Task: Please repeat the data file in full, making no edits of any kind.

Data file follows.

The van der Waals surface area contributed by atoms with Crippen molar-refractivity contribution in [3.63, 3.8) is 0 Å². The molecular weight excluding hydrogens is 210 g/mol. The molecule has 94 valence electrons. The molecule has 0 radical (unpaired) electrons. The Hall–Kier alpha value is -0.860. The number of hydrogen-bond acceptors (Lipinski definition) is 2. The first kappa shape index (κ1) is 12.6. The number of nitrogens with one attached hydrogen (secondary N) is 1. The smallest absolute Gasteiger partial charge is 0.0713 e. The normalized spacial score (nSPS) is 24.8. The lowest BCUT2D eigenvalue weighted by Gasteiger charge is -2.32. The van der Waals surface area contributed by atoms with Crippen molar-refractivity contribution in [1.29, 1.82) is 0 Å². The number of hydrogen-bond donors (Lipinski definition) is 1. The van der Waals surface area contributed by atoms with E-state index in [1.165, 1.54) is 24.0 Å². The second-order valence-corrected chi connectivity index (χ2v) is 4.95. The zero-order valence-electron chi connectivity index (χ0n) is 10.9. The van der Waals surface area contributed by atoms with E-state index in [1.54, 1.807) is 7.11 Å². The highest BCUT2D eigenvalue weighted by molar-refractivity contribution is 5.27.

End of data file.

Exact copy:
The van der Waals surface area contributed by atoms with Crippen molar-refractivity contribution in [3.63, 3.8) is 0 Å². The molecular weight excluding hydrogens is 210 g/mol. The molecule has 94 valence electrons. The molecule has 0 radical (unpaired) electrons. The Hall–Kier alpha value is -0.860. The number of hydrogen-bond acceptors (Lipinski definition) is 2. The first kappa shape index (κ1) is 12.6. The number of nitrogens with one attached hydrogen (secondary N) is 1. The smallest absolute Gasteiger partial charge is 0.0713 e. The normalized spacial score (nSPS) is 24.8. The lowest BCUT2D eigenvalue weighted by Gasteiger charge is -2.32. The van der Waals surface area contributed by atoms with Crippen molar-refractivity contribution in [1.29, 1.82) is 0 Å². The number of hydrogen-bond donors (Lipinski definition) is 1. The van der Waals surface area contributed by atoms with E-state index in [1.165, 1.54) is 24.0 Å². The second-order valence-corrected chi connectivity index (χ2v) is 4.95. The zero-order valence-electron chi connectivity index (χ0n) is 10.9. The van der Waals surface area contributed by atoms with E-state index in [1.54, 1.807) is 7.11 Å². The highest BCUT2D eigenvalue weighted by molar-refractivity contribution is 5.27.